"When I began my physical studies [in Munich in 1874] and sought advice from my venerable teacher Philipp von Jolly... he portrayed to me physics as a highly developed, almost fully matured science... Possibly in one or another nook there would perhaps be a dust particle or a small bubble to be examined and classified, but the system as a whole stood there fairly secured, and theoretical physics approached visibly that degree of perfection which, for example, geometry has had already for centuries." 
- from a 1924 lecture by Max Planck (Sci. Am, Feb 1996 p.10)

From 1888: 

"We are probably nearing the limit of all we can know about astronomy." 
- Simon Newcomb, American astronomer.
Never going to happen and impossible are dangerous assumptions about future knowledge.
I don't think the OP is talking about manned missions, but autonomous probes.  They might need to get there a little faster and be a little bigger, but its certainly not impossible to span the distance.  Heck this year a football field sized piece of rock passed through our solar system from somewhere out there and bound for parts unknown.
Alpha015, you don't have to be patient, but still you are going to wait.  That doesn't mean you have to sit and do nothing.  You could lobby for research dollars to be spent, you could support projects, you could persuade others to share your dream.  You could have a hand in making this happen a little faster.
If we were a stable civilization, that might need to come first, we could invest in sending probes out and waiting a hundred or even two hundred years for results.  What an awesome gift for your great grand kids.  Somebody told me that the best time to plant a fruit tree is 20 years ago and the next best time is now.  Same with space probes I think.  But Alpha, we are also getting improved resolution on our electromagnetic observations.  You may get an inkling of an answer sooner than a physical probe can travel the distance.
1 hour ago, joc said:

There is no such thing as time travel because there is no such thing as time.  Only as a measurement.

Time is an integral part of spacetime and as such part of our understanding of relativity.  It is as real as the other dimensions.  So far, our understanding of the principle of causality precludes going backwards in time, but as long as we don't violate the speed of the propagation of light, we can go faster or slower forward in time.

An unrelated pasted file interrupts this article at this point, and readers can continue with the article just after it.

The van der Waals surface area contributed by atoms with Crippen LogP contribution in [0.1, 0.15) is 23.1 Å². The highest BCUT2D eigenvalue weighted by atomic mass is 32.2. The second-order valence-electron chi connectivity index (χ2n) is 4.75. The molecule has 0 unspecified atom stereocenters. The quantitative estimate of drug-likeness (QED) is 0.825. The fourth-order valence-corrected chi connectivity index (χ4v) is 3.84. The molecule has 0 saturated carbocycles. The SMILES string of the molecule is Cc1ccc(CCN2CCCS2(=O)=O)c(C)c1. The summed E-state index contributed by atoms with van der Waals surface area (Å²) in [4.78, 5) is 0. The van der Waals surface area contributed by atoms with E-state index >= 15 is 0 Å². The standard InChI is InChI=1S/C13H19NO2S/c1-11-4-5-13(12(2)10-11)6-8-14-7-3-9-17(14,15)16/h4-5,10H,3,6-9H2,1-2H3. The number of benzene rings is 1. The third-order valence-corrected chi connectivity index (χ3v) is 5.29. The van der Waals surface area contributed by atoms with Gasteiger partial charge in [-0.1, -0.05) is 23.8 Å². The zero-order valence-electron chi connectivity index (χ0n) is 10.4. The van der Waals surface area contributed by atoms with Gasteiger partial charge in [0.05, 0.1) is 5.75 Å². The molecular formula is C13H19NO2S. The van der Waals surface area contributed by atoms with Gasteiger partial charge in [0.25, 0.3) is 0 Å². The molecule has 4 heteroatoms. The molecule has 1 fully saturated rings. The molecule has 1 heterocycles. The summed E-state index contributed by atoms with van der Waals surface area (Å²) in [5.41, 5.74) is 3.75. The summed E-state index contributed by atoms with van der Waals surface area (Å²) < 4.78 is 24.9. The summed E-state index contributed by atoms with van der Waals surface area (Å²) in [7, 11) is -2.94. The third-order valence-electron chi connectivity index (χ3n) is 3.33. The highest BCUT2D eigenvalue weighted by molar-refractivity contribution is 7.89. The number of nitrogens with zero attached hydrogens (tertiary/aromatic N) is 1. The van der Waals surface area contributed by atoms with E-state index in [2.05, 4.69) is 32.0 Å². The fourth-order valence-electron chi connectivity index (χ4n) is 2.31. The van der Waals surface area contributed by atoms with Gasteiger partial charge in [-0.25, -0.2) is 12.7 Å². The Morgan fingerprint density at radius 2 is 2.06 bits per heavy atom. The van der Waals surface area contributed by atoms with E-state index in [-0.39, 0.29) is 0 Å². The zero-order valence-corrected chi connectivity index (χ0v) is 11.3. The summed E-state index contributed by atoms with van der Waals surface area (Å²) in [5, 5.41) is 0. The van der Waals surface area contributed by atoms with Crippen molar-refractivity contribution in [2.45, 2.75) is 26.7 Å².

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Susanc241
On 10/11/2017 at 8:05 PM, alfa015 said:

I honestly can't wait 44 years for receiving the first images of Proxima b, I would be 70 years old.

And I would be 114, so at least you have a chance to see those images.  I won’t! <_<

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kartikg
1 hour ago, XenoFish said:

How about folding space? Where point A and B are together. It wouldn't take any time to reach any place we'd every choose to go. Sure that kind of technology is well beyond our current pay grade, but if we were to figure it out successfully. Where would we stop? All those potential earthlike worlds. Even beyond that.

How would you fold space without destroying any matter? considering the space between A and B has stars what would happen to them, if empty what happens when you unfold the space? 

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XenoFish

Am I the only one who's heard of wormholes? I mean what I wrote is pure speculation. If you want humans to visit these places you need options. For the fastest flight you basically need to get there instantly. If we're going to talk long term, then we need to consider some form of suspended animation or generational ships. Even sophisticated robots that are controlled by a human brain through some weird science (cybernetics). 

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Mr Guitar

My thought: If it doesn't happen in my lifetime (and it probably won't), I just don't give a rat's rear end.

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RabidMongoose
On ‎10‎/‎11‎/‎2017 at 8:05 PM, alfa015 said:

Soo.. the other day I read that the Alpha Centauri system might have several exoplanets apart from Proxima b.. so I looked for info about the Starshot project and found out that the team launched in July a 3.5 x 3.5cm satellite weighing 4 grams.. this encourages me to believe that the project can actually be achievable.. what do you guys think? do you think that a faster interstellar travel system will be developed even sooner?